Teenage girls often feel pressured to act politely in uncomfortable, and sometimes even dangerous, situations. This story was written by two juniors from Woodside High School, Taila Lee and Chloe Postlewaite, for KQED’s Youth Takeover series.
Chloe: We’re 16-year-old teenage girls, so naturally, we were at our local Starbucks, working on a school project. We were having a conversation when a 20-something-year-old man approached us and asked if we had the Uber app on our phones.
Taila: Neither of us did, so we apologized and said, "no." Then he said, "Can I sit down and talk to you guys? I just got out of jail and I really need to talk to someone.”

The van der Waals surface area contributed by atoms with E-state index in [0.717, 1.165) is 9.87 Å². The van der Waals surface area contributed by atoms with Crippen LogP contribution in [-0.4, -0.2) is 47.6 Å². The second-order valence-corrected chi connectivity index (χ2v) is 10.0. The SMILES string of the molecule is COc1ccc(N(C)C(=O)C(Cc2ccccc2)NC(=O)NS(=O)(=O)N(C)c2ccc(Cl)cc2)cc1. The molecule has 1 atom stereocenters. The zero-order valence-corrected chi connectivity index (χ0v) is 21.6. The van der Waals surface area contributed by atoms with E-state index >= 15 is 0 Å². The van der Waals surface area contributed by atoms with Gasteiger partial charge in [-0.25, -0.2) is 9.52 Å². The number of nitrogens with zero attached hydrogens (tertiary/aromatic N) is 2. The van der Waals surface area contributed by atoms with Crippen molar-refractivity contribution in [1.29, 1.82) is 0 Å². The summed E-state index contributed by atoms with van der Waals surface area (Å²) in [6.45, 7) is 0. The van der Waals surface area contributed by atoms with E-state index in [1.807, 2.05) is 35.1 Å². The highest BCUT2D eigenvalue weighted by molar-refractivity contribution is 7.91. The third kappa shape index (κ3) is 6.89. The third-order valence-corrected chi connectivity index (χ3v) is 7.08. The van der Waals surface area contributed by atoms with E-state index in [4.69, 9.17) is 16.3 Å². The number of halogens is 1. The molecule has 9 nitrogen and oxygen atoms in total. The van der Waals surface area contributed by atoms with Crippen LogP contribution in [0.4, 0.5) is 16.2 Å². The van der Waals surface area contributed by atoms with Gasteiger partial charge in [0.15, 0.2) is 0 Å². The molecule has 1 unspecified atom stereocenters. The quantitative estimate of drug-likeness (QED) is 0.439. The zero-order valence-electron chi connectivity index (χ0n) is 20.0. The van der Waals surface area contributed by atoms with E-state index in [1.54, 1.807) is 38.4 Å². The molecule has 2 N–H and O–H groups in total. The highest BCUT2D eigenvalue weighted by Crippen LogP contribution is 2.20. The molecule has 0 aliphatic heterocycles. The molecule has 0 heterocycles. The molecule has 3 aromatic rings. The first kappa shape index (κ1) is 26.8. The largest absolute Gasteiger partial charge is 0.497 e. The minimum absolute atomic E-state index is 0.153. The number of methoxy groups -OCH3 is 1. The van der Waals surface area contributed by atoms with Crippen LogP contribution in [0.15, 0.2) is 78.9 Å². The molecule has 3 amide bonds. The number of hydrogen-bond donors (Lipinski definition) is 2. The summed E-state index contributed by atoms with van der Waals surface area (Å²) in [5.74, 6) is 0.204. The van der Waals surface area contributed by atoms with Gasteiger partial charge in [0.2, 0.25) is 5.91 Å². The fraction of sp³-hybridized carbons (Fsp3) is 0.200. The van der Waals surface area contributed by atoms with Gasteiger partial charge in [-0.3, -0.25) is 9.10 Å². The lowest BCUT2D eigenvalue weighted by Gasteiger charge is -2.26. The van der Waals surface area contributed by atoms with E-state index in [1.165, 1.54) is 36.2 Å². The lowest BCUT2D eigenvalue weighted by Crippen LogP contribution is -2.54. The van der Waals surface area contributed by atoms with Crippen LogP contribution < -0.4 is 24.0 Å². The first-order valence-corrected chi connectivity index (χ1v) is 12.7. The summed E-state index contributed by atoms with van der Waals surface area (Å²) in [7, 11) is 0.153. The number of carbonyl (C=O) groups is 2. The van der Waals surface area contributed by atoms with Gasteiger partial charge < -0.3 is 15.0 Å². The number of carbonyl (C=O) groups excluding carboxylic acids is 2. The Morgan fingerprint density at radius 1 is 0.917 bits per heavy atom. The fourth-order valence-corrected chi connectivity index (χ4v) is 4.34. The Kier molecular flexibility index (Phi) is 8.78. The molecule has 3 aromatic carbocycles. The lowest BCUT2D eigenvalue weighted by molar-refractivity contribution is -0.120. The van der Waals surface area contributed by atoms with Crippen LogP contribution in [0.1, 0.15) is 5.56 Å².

Chloe: Without waiting for an answer, he pulled up a chair, sat down with us and started talking.
Taila: We waited there, nodding patiently and listening to him, because politely asking him to leave seemed impossible. He continued with his story, casually asking us how old we were. What school we went to. If he could buy us a drink. Then he said, "I actually didn’t even need an Uber. I just wanted to talk."
Chloe: He apologized for interrupting our study session and although he was generally pleasant, he never implied that he was going to leave.